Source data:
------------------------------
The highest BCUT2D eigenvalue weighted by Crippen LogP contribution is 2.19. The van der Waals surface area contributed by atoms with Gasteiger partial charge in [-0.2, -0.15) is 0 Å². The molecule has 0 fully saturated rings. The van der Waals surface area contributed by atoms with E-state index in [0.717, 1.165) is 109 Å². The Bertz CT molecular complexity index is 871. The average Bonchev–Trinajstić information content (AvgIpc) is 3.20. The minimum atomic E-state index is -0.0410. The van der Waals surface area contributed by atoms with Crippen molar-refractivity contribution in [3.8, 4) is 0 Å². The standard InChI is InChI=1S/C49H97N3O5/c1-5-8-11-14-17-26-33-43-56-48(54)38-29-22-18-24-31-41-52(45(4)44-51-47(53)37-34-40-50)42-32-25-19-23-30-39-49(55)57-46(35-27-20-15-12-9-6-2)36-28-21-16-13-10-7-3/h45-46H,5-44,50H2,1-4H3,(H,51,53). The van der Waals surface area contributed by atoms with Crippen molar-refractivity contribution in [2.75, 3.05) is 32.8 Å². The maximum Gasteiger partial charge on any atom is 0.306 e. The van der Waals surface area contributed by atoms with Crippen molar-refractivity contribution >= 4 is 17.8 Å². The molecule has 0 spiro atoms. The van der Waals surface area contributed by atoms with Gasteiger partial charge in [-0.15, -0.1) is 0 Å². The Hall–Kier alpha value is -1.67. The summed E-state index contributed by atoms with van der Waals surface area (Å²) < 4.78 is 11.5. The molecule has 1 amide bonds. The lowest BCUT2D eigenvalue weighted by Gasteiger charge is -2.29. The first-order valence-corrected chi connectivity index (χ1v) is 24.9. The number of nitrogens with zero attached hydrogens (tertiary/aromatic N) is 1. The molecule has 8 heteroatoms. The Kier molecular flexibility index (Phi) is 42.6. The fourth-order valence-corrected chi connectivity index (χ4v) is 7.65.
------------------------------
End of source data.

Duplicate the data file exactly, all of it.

The highest BCUT2D eigenvalue weighted by Crippen LogP contribution is 2.19. The van der Waals surface area contributed by atoms with Gasteiger partial charge in [-0.2, -0.15) is 0 Å². The molecule has 0 fully saturated rings. The van der Waals surface area contributed by atoms with E-state index in [0.717, 1.165) is 109 Å². The Bertz CT molecular complexity index is 871. The average Bonchev–Trinajstić information content (AvgIpc) is 3.20. The minimum atomic E-state index is -0.0410. The van der Waals surface area contributed by atoms with Crippen molar-refractivity contribution in [3.8, 4) is 0 Å². The standard InChI is InChI=1S/C49H97N3O5/c1-5-8-11-14-17-26-33-43-56-48(54)38-29-22-18-24-31-41-52(45(4)44-51-47(53)37-34-40-50)42-32-25-19-23-30-39-49(55)57-46(35-27-20-15-12-9-6-2)36-28-21-16-13-10-7-3/h45-46H,5-44,50H2,1-4H3,(H,51,53). The van der Waals surface area contributed by atoms with Crippen molar-refractivity contribution in [2.75, 3.05) is 32.8 Å². The maximum Gasteiger partial charge on any atom is 0.306 e. The van der Waals surface area contributed by atoms with Crippen molar-refractivity contribution >= 4 is 17.8 Å². The molecule has 0 spiro atoms. The van der Waals surface area contributed by atoms with Gasteiger partial charge in [-0.15, -0.1) is 0 Å². The Hall–Kier alpha value is -1.67. The summed E-state index contributed by atoms with van der Waals surface area (Å²) < 4.78 is 11.5. The molecule has 1 amide bonds. The lowest BCUT2D eigenvalue weighted by Gasteiger charge is -2.29. The first-order valence-corrected chi connectivity index (χ1v) is 24.9. The number of nitrogens with zero attached hydrogens (tertiary/aromatic N) is 1. The molecule has 8 heteroatoms. The Kier molecular flexibility index (Phi) is 42.6. The fourth-order valence-corrected chi connectivity index (χ4v) is 7.65.